Melt the butter in a medium size sauce pan over medium-low heat. The pot should be just hot enough to melt the butter - it should not sizzle or brown.
Add the diced onion, chopped leek and parsley stems to the melted butter. Stir to coat and then cover the pot with a lid to let the vegetables sweat and soften. Make sure the heat is low enough that the vegetables will not brown.
After 10 minutes stir and then add the 2 cups of stock and sweet and white potato cubes. Bring to a gentle simmer and cook for about 10 minutes, until the potato has softened.
Add the 2 cups of milk and warm over medium-low heat, just until the soup is heated. Add the salt, ground pepper and 1/2 the chopped parsley leaves. Serve immediately garnished with the remaining parsley. Note: if you let the milk over heat or if you don't serve it right away it may develop an unattractive layer on top, but it can be stirred in and it will still taste delicious. Alternatively, prepare the soup up to where the potatoes are cooked and then add and heat the milk just before serving.
One year for Christmas, my father received a cook book titled “His Turn to Cook”.
There was a not so subtle message in that gift, and Dad must have embraced it to some extent, because many of the meals I remember him cooking were from that book and became family staples.
One of these was this chilli, which was often served after coasting parties, alongside my mother’s home made bread and a variety of salads. I always thought of it as a man’s chilli, with all the big hunks of meat, but it’s balanced out by the variety of beans – I especially love the addition of chickpeas.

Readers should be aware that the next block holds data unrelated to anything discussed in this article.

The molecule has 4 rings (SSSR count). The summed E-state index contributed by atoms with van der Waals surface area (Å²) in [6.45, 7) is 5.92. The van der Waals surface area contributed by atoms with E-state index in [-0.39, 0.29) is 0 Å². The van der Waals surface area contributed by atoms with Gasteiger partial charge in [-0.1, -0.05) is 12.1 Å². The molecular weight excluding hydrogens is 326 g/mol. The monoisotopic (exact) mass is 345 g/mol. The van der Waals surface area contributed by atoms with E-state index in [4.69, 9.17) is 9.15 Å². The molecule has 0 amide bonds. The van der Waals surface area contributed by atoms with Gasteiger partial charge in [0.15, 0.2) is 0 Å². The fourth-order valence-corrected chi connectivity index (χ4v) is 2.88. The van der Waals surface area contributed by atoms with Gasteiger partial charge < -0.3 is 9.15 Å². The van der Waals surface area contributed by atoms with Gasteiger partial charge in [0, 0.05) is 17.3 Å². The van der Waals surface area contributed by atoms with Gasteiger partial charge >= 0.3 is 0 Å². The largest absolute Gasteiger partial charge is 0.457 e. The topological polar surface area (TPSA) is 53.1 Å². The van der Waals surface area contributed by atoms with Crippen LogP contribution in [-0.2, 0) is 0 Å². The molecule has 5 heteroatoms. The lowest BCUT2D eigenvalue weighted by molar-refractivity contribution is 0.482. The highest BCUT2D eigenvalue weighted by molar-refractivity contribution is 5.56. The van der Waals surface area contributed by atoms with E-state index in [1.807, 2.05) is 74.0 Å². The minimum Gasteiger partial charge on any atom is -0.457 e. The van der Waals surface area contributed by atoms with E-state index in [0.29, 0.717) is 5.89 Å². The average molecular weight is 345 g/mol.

My favourite thing about any chilli is all the different types of accompaniments. Top it with avocado, shredded cheese, sour cream, cilantro, or fresh tomato salsa. Offer sides of corn chips or corn bread, or serve it over rice, or a crunchy green salad.
You can start this recipe on your stove top and then once the meat is browned, finish it in your slow cooker. It’s better after it sits for a day, or after freezing.
Devil's Delight Chilli adapted from His Turn to Cook
A twist on the typical chilli this one is spicy and very meaty with bacon, browned sausage, and cubed beef, and uses high fibre chickpeas and pinto beans along with the typical kidney beans. This recipe can easily be made in large batches and frozen for make ahead meals.